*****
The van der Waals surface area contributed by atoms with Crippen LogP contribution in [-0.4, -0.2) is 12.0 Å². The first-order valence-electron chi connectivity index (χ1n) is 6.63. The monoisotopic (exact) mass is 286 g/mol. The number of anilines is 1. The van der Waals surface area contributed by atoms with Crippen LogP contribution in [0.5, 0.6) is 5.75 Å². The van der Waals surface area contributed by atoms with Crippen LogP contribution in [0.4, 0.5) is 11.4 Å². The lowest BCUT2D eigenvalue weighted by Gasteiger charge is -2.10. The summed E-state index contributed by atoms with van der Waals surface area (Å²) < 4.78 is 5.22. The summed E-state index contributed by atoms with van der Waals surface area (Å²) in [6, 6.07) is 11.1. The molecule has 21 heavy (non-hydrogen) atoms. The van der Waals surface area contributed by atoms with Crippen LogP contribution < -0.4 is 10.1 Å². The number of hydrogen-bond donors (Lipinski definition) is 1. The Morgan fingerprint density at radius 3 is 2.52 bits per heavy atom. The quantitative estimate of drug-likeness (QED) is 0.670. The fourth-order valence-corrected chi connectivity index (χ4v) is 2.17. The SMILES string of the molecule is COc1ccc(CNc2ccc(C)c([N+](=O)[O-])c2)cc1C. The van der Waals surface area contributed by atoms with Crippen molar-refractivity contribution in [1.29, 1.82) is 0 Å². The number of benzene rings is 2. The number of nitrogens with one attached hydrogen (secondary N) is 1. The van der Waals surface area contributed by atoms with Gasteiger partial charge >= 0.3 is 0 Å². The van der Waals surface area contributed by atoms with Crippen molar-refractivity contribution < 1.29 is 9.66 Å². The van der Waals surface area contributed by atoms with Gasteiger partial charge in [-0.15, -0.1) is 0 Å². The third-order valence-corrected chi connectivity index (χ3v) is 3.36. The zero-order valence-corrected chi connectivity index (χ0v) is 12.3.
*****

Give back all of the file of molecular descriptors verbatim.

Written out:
The van der Waals surface area contributed by atoms with Crippen LogP contribution in [-0.4, -0.2) is 12.0 Å². The first-order valence-electron chi connectivity index (χ1n) is 6.63. The monoisotopic (exact) mass is 286 g/mol. The number of anilines is 1. The van der Waals surface area contributed by atoms with Crippen LogP contribution in [0.5, 0.6) is 5.75 Å². The van der Waals surface area contributed by atoms with Crippen LogP contribution in [0.4, 0.5) is 11.4 Å². The lowest BCUT2D eigenvalue weighted by Gasteiger charge is -2.10. The summed E-state index contributed by atoms with van der Waals surface area (Å²) < 4.78 is 5.22. The summed E-state index contributed by atoms with van der Waals surface area (Å²) in [6, 6.07) is 11.1. The molecule has 21 heavy (non-hydrogen) atoms. The van der Waals surface area contributed by atoms with Crippen LogP contribution < -0.4 is 10.1 Å². The number of hydrogen-bond donors (Lipinski definition) is 1. The Morgan fingerprint density at radius 3 is 2.52 bits per heavy atom. The quantitative estimate of drug-likeness (QED) is 0.670. The fourth-order valence-corrected chi connectivity index (χ4v) is 2.17. The SMILES string of the molecule is COc1ccc(CNc2ccc(C)c([N+](=O)[O-])c2)cc1C. The van der Waals surface area contributed by atoms with Crippen molar-refractivity contribution in [1.29, 1.82) is 0 Å². The number of benzene rings is 2. The number of nitrogens with one attached hydrogen (secondary N) is 1. The van der Waals surface area contributed by atoms with Gasteiger partial charge >= 0.3 is 0 Å². The van der Waals surface area contributed by atoms with Crippen molar-refractivity contribution < 1.29 is 9.66 Å². The van der Waals surface area contributed by atoms with Gasteiger partial charge in [-0.15, -0.1) is 0 Å². The third-order valence-corrected chi connectivity index (χ3v) is 3.36. The zero-order valence-corrected chi connectivity index (χ0v) is 12.3.